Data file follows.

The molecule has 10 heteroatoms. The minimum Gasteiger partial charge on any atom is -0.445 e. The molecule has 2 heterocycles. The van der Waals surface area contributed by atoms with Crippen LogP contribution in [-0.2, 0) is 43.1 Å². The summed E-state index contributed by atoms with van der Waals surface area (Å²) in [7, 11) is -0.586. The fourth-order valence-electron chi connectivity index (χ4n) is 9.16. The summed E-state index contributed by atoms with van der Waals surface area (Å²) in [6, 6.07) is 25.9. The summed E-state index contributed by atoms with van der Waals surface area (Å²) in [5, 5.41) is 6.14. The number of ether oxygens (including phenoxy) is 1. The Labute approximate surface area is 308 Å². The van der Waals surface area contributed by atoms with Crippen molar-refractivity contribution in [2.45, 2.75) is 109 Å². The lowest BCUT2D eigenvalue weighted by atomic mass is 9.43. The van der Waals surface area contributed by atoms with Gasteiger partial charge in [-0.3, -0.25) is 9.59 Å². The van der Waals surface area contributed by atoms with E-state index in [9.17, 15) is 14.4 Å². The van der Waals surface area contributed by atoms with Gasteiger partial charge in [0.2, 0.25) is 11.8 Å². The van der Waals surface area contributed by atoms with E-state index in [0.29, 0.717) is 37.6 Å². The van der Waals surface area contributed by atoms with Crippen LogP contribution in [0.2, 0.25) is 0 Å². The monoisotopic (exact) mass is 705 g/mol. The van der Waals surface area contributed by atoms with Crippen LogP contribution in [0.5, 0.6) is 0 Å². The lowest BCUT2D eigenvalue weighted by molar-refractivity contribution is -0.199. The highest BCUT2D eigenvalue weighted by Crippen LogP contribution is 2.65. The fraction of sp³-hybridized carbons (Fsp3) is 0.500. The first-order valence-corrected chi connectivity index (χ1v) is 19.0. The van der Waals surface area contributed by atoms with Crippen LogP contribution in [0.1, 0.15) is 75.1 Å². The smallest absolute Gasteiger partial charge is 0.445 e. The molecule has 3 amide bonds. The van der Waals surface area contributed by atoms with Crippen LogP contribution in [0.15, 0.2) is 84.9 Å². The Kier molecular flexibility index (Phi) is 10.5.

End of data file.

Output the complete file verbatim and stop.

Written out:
The molecule has 10 heteroatoms. The minimum Gasteiger partial charge on any atom is -0.445 e. The molecule has 2 heterocycles. The van der Waals surface area contributed by atoms with Crippen LogP contribution in [-0.2, 0) is 43.1 Å². The summed E-state index contributed by atoms with van der Waals surface area (Å²) in [7, 11) is -0.586. The fourth-order valence-electron chi connectivity index (χ4n) is 9.16. The summed E-state index contributed by atoms with van der Waals surface area (Å²) in [6, 6.07) is 25.9. The summed E-state index contributed by atoms with van der Waals surface area (Å²) in [5, 5.41) is 6.14. The number of ether oxygens (including phenoxy) is 1. The Labute approximate surface area is 308 Å². The van der Waals surface area contributed by atoms with Crippen molar-refractivity contribution in [2.45, 2.75) is 109 Å². The lowest BCUT2D eigenvalue weighted by atomic mass is 9.43. The van der Waals surface area contributed by atoms with Gasteiger partial charge in [-0.3, -0.25) is 9.59 Å². The van der Waals surface area contributed by atoms with E-state index in [9.17, 15) is 14.4 Å². The van der Waals surface area contributed by atoms with Gasteiger partial charge in [0.2, 0.25) is 11.8 Å². The van der Waals surface area contributed by atoms with E-state index in [0.29, 0.717) is 37.6 Å². The van der Waals surface area contributed by atoms with Crippen LogP contribution in [0.2, 0.25) is 0 Å². The monoisotopic (exact) mass is 705 g/mol. The van der Waals surface area contributed by atoms with Crippen LogP contribution in [0.5, 0.6) is 0 Å². The lowest BCUT2D eigenvalue weighted by molar-refractivity contribution is -0.199. The highest BCUT2D eigenvalue weighted by Crippen LogP contribution is 2.65. The fraction of sp³-hybridized carbons (Fsp3) is 0.500. The first-order valence-corrected chi connectivity index (χ1v) is 19.0. The van der Waals surface area contributed by atoms with Crippen LogP contribution in [0.1, 0.15) is 75.1 Å². The smallest absolute Gasteiger partial charge is 0.445 e. The molecule has 3 amide bonds. The van der Waals surface area contributed by atoms with Crippen LogP contribution in [0.15, 0.2) is 84.9 Å². The Kier molecular flexibility index (Phi) is 10.5.